Story Rating: 4.25 stars
Audio Rating: 4.5 stars
Narrator: Greg Boudreux
Length: 10 hours, 45 minutes
Since returning from the Hominus realm, Twig Starfig just wants to settle quietly with his mate, Quinn Broomsparkle, but that is proving difficult. Quinn’s brother, Zak, is still having adjustment problems, not to mention that he continues to be obsessed with red fury, Bill. Despite Bill’s lack of interest, Zak keeps making advances and it is driving Bill crazy. And Bill is dealing with his former boyfriend’s betrayal by drinking himself into a stupor and sleeping with just about anything that moves. As usual, Twig’s father is demanding, manipulating, and all around frustrating. In addition, Twig’s home and office are being renovated, so there is constant noise and dust everywhere (not to mention that Cookie and the other furballs seem to hate the contractors and have to be keep away from them).
In the midst of all this, Twig is approached about a case to find some missing orc stones. For starters, Twig didn’t know that orc stones were even a real thing. In addition, dragons and orcs do not get along, and Twig’s first instinct is to tell Dandelion Cupcake Sparkles McGee (aka Dandy) that he won’t take the case. But like Twig and Quinn and the rest of their clan, Dandy seems to be an outsider among the orcs for being different, and Quinn can’t help but be sympathetic, ultimately convincing Twig to take the case. Twig isn’t thrilled to be working with Dandy, but he can reluctantly admit the orc is growing on him.
Just as it seems they couldn’t possibly face any more problems, Twig’s enemies start showing up dead. While that may make Twig’s life easier in the long run, the deaths appear to be a result of a red fury. And the only red fury in all of the Elder? None other than their clan member, Bill. Twig and Quinn know that there is no way Bill is responsible for the murders, but that doesn’t stop the authorities and the court of public opinion from believing him the culprit. Now, Twig and Quinn must sort out Zak, deal with Auric’s meddling, find the missing orc stones, and figure out who is framing Bill — all without getting themselves killed in the process.
Fairy and Impartial is the latest installment in Meghan Maslow’s fabulous Starfig Investigations series. It is a fantasy series full of humor, adventure, found family, and a great main couple in Quinn and Twig. While each story stands alone, the relationship and some of the larger plot points carry across books, so I think this is more fun if you are familiar with the series.
After book three took us to the Hominus realm and gave us Quinn’s POV, this story brings us back to the Elder and Twig’s narration. Things are all kinds of chaotic, as usual, and poor Twig just wants some quiet, quality time with Quinn, but of course it is not to be. As always, his household is in the middle of upheaval and then two cases are dropped on his door — the missing orc stones and the murders being pinned on Bill. Both cases are twisty and interesting and bring a lot of excitement, with a particularly thrilling climax to both conflicts. I love the way Maslow crafts this series with mystery and magic and high intensity, but also a large dose of humor. Not many fantasy stories manage to get that balance and it is really one of the hallmarks of this series and what makes it so fun. One moment, the guys are fighting for thier lives, and the next they are having tea with giants who love to knit and read romance novels. Somehow Maslow walks that line perfectly to give an exciting and clever mystery within a well-developed fantasy, and then overlay it all with such a layer of fun and humor. It just works so well and is part of what I love about this series.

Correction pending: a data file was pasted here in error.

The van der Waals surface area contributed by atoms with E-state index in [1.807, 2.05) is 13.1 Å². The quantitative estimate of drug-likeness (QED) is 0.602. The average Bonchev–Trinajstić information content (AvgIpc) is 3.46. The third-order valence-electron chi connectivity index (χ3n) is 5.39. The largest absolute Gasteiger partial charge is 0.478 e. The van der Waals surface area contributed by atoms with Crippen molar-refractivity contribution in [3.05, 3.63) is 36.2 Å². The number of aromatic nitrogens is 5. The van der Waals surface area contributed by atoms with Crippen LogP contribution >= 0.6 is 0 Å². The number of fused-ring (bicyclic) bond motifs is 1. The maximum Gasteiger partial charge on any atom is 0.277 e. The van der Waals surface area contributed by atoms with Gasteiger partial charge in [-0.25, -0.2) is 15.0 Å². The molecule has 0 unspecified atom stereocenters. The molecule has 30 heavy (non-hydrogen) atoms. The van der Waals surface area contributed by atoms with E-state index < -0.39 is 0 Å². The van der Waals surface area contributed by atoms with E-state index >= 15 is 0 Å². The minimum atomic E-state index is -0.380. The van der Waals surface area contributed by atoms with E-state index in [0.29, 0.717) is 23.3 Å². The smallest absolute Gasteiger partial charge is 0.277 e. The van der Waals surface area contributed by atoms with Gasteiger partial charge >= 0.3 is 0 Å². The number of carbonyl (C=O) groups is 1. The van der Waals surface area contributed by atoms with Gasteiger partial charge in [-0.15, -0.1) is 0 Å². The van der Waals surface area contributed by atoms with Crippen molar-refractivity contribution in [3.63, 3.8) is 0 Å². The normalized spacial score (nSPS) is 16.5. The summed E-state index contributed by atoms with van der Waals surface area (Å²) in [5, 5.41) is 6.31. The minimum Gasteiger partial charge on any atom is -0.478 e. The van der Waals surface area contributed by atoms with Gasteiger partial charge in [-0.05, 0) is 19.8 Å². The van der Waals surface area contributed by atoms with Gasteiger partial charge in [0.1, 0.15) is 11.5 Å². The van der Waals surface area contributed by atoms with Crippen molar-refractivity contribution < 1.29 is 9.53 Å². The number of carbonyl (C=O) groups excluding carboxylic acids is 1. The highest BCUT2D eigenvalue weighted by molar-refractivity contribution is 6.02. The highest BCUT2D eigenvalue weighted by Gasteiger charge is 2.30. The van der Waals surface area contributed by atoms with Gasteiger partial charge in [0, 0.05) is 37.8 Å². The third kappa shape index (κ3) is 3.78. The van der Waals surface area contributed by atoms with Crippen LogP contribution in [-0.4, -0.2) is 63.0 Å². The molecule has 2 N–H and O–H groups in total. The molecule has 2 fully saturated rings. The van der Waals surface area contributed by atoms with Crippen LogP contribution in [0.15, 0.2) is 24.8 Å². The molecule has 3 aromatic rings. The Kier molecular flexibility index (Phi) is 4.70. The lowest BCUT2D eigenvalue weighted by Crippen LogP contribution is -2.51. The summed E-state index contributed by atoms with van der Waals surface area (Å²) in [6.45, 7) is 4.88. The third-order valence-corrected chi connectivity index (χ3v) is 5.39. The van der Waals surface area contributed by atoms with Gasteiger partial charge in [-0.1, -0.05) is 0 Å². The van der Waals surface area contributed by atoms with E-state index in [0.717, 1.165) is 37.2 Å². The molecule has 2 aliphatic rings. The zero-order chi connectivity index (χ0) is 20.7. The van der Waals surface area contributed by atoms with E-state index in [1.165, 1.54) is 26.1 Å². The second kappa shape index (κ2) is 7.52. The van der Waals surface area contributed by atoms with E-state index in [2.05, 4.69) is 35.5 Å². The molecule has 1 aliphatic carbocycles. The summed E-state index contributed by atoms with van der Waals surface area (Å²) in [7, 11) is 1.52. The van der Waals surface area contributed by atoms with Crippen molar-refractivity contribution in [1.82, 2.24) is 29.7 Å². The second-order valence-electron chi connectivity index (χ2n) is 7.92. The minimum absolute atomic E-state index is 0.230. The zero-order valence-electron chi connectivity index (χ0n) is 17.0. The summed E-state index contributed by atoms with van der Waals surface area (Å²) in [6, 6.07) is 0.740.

Another hallmark of these books for me is the found family element, and it is continuing to grow as the series progresses. So far, Quinn and Twig have taken in Quinn’s younger brother, Zak, and befriended red fury, Bill. Both have been brought in as part of Twig’s clan, and this story sees the group grow. There is such a nice sense of bond among the group. Even when they are angry at one another (as Quinn justifiably is at Bill here), there is underlying love. Things are still shaking out, particularly with Zak and Bill, as Zak has an unrequited crush (FWIW, I am so curious how this will develop, as there is another interesting option for Bill’s affection). But there is clearly a strong connection and sense of devotion among them. It is fun to see the clan expand here (almost despite Twig’s best efforts) and I love this diverse and unusual group.
This story also expands a bit on the relationship between Twig and his meddling father, Auric. The man is infuriating and high handed and pretty much just orders everyone about and expects to be obeyed. But here we see just a glimpse into the (very slightly) softer center for Auric, and get a better sense of what may be motivating him. Things are still frosty between father and son, but I like that Maslow has added some nuance to the relationship and am interested in seeing how that continues to grow.
As with the other books in the series, Greg Boudreaux continues to do a wonderful job with the narration here. The main characters have a nice consistency from the earlier books and everyone is easily identifiable. The story also has a variety of recurring side characters, as well as one-offs, and each voice fits well for the character. Boudreaux manages to give side characters interesting voices without them taking over the story and brings them to life without having everyone sound the same. I am really enjoying listening to this series in audio, and can highly recommend it in either version. If you haven’t stepped into the Starfig world yet, definitely give it a try.